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Starmer wa8k8 loginlks an uneven road on European relations

3人诱骗同事喝含毒品饮料获刑 | 8k8 login | Updated: 2024-07-15 20:23:34

British Prime Minister Keir Starmer poses for a selfie with Labour Member of Parliament Dawn Butler in London on Monday. PA

At the 2019 UK general election, on a pledge to "Get Brexit done", the Conservative Party achieved an 80-seat majority.

At the 2024 general election, Brexit played its part as the Conservative Party was voted out and the Labour Party regained power with a 175-seat majority, as unresolved Brexit issues played a huge role in splitting the right-wing vote.

The United Kingdom's voting system means Labour won with just 34 percent of the popular vote, a result the Electoral Reform Society called "the most disproportional in British electoral history".

This means the party is charged with plotting the future path of the country, knowing that the country is still divided, with Europe one of the most contentious topics.

The rise of the Reform UK party, at the expense of the Conservatives, highlights how volatile Brexit remains, but at the same time, a survey by pollster YouGov carried out during the election campaign showed 53 percent of respondents thought Brexit's negatives outweighed any benefits.

Rebuilding relations with the UK's European neighbors, after a government so keen on putting distance between them, is a priority for Labour, and one about which its messaging is sometimes contradictory.

"With Labour, Britain will stay outside of the European Union. But to seize the opportunities ahead, we must make Brexit work," said the unequivocal statement of the party's 2024 election manifesto.

Not wishing to revisit the past, it sees a very different future. "We will reset the relationship and seek to deepen ties with our European friends, neighbors and allies," it continued.

New Foreign Secretary David Lammy's first act was to meet his German, Polish and Swedish counterparts, saying this was "just the beginning" of the reset.

"My message will be simple: Let us seize the opportunity for a reset, working even more closely together to tackle shared challenges," he said.

In the 2016 referendum on Britain's EU membership, Lammy supported the losing Remain campaign.

Now in office, he has already accepted an invitation to attend a meeting of the EU Foreign Affairs Council in October, an opportunity declined by the last Conservative government.

Former UK national security adviser Kim Darroch told The Guardian that while it was "understandable" Labour leader Keir Starmer had not discussed Europe much in the campaign, "the reality is that, eight years after Brexit, the path to national renewal will be much shorter if it involves a greatly strengthened relationship with Europe".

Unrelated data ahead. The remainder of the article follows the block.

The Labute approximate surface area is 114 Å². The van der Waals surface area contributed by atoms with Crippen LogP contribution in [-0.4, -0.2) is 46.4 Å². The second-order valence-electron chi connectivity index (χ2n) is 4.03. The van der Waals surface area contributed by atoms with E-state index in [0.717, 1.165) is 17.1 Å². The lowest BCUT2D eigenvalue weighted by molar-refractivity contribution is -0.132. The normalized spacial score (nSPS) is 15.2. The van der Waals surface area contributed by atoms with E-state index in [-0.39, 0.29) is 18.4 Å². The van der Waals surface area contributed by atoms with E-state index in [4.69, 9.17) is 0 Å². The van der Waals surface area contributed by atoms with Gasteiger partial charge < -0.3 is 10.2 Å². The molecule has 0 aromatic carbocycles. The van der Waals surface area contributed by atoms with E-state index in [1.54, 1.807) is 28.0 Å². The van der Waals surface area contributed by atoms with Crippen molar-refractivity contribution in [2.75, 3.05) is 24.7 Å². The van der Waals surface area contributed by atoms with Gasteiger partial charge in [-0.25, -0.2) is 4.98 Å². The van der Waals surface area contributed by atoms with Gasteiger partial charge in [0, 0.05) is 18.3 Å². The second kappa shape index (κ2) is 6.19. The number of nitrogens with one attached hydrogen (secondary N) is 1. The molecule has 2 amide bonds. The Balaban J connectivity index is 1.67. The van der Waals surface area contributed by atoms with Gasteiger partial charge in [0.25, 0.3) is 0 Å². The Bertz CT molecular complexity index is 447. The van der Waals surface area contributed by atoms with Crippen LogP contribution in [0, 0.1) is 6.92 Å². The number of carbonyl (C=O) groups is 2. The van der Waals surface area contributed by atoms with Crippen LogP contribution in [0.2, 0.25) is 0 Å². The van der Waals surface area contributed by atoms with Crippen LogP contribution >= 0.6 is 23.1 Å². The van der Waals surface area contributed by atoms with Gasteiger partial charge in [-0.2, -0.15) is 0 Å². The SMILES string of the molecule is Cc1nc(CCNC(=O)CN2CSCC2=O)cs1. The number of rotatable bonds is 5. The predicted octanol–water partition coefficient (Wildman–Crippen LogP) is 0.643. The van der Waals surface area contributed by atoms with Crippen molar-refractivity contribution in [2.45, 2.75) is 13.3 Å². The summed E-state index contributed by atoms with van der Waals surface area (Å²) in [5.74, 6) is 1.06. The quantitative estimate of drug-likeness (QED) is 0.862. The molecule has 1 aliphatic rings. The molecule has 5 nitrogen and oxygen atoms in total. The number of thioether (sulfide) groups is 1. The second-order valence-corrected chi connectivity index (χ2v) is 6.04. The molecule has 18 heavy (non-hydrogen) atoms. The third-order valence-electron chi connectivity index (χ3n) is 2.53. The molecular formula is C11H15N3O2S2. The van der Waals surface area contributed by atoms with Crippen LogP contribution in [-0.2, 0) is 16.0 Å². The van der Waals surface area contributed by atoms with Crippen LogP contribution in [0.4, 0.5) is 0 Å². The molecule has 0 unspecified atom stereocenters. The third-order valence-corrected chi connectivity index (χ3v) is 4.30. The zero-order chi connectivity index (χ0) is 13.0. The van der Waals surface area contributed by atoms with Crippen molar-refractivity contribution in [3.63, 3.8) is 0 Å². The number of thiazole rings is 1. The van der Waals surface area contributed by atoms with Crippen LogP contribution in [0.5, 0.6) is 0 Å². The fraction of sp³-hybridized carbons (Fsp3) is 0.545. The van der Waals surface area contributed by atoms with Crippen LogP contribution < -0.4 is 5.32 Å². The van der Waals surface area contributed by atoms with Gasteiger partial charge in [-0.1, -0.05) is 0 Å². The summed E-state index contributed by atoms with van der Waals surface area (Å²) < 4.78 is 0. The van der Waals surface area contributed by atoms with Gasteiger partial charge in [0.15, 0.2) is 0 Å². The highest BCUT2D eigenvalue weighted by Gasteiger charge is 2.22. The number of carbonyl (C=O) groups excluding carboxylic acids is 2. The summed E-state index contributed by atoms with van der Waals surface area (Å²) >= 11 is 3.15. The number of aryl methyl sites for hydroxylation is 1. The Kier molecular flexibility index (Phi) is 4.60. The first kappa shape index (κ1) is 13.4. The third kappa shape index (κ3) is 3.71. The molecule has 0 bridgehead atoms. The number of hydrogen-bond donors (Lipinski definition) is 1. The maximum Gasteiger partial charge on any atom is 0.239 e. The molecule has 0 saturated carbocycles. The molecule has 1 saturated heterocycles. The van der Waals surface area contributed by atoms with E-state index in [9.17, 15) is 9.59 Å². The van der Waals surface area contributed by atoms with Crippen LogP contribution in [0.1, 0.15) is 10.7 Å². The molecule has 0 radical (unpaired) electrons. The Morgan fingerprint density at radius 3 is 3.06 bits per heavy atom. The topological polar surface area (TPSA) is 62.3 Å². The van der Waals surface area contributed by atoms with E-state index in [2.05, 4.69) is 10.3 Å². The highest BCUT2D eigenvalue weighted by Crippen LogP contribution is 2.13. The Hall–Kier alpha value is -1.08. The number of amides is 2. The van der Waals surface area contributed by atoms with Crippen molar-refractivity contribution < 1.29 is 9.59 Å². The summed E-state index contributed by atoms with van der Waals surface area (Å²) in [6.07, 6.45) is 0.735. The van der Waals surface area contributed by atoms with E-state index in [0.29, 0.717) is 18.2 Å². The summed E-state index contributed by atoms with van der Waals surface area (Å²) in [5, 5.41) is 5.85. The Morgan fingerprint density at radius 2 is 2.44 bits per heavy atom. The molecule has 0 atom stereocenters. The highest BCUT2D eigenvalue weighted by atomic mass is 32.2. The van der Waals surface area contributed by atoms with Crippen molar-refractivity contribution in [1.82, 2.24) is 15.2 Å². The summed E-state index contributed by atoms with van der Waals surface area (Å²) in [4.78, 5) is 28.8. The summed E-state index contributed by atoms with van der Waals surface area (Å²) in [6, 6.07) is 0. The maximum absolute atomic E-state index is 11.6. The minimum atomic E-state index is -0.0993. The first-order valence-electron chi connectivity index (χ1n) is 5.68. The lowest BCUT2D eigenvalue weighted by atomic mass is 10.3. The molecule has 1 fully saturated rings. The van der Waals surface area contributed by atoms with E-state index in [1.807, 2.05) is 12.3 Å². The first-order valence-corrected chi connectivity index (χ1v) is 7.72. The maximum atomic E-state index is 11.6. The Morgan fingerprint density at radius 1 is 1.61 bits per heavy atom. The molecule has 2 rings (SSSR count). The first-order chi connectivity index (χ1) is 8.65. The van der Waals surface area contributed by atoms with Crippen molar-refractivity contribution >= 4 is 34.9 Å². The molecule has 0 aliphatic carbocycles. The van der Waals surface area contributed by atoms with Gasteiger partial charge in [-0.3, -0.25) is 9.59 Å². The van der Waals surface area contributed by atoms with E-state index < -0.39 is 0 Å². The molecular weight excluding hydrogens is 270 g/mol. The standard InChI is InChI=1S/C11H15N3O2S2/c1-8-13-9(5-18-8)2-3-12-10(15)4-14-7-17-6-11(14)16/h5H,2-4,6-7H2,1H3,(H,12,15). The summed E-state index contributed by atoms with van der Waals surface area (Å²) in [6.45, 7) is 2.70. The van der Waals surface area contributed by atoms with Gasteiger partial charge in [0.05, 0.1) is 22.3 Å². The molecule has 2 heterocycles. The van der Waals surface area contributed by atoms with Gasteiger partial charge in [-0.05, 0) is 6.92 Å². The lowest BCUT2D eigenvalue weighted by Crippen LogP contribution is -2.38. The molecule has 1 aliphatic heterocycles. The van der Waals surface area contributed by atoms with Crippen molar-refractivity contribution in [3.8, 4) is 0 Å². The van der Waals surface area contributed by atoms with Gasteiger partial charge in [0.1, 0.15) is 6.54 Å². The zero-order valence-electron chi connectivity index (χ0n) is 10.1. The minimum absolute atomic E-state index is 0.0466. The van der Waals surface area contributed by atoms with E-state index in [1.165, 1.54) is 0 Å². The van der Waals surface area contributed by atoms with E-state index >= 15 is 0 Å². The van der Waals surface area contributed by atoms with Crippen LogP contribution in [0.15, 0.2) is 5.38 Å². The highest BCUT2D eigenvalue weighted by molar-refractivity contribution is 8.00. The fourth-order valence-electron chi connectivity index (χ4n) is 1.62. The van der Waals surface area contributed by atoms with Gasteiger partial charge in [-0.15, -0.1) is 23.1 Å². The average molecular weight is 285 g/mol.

Starmer spoke to European Commission President Ursula von der Leyen the day after the election, with a statement saying they "discussed areas of close cooperation between the UK and the EU", and "emphasized the importance of the unique relationship between the UK and EU in addressing these challenges".

'Shared priorities'

Germany's Chancellor Olaf Scholz said: "I know Keir Starmer personally; we have often spoken and met. He will be a very good, very successful prime minister. I am convinced about that." And in the midst of his own country's parliamentary election, French President Emmanuel Macron found time for a phone call covering "shared priorities, including migration and the economy".

Irish Prime Minister Simon Harris has indicated the EU's door is open to a new relationship with the UK, but hinted it should take the initiative.

However, Business Secretary of the UK government Jonathan Reynolds said any compromise on freedom of movement to improve trade relations is not happening.

" (It) is something that is part of membership of the EU and ... we're not revisiting that," he said.

"These are things that I think are in the UK's interest, they are also in the EU's interest, that doesn't mean it's an easy negotiation, but of course we should always be seeking to make those opportunities real for everyone across the UK."

On July 18, Starmer will host leaders from the European Political Community at Blenheim Palace. This is a pan-European intergovernmental forum formed in response to the Russia-Ukraine conflict.

The departure of so many politicians associated with Brexit offers a fresh start for the UK and the EU, with the bloc open to its former member moving back closer, if not returning to the family house, and the UK also seemingly keen.

But both sides have conditions that need to be met for this to happen and Starmer knows he must tread carefully in the political minefield of European affairs.

After meeting with the leaders of Northern Ireland in Belfast on Monday, Starmer said he will secure an improved agreement with the EU on post-Brexit trade rules and revamp the "botched deal" signed by former prime minister Boris Johnson.

He said his new government would first need to implement changes under the current agreement to build trust with the EU.

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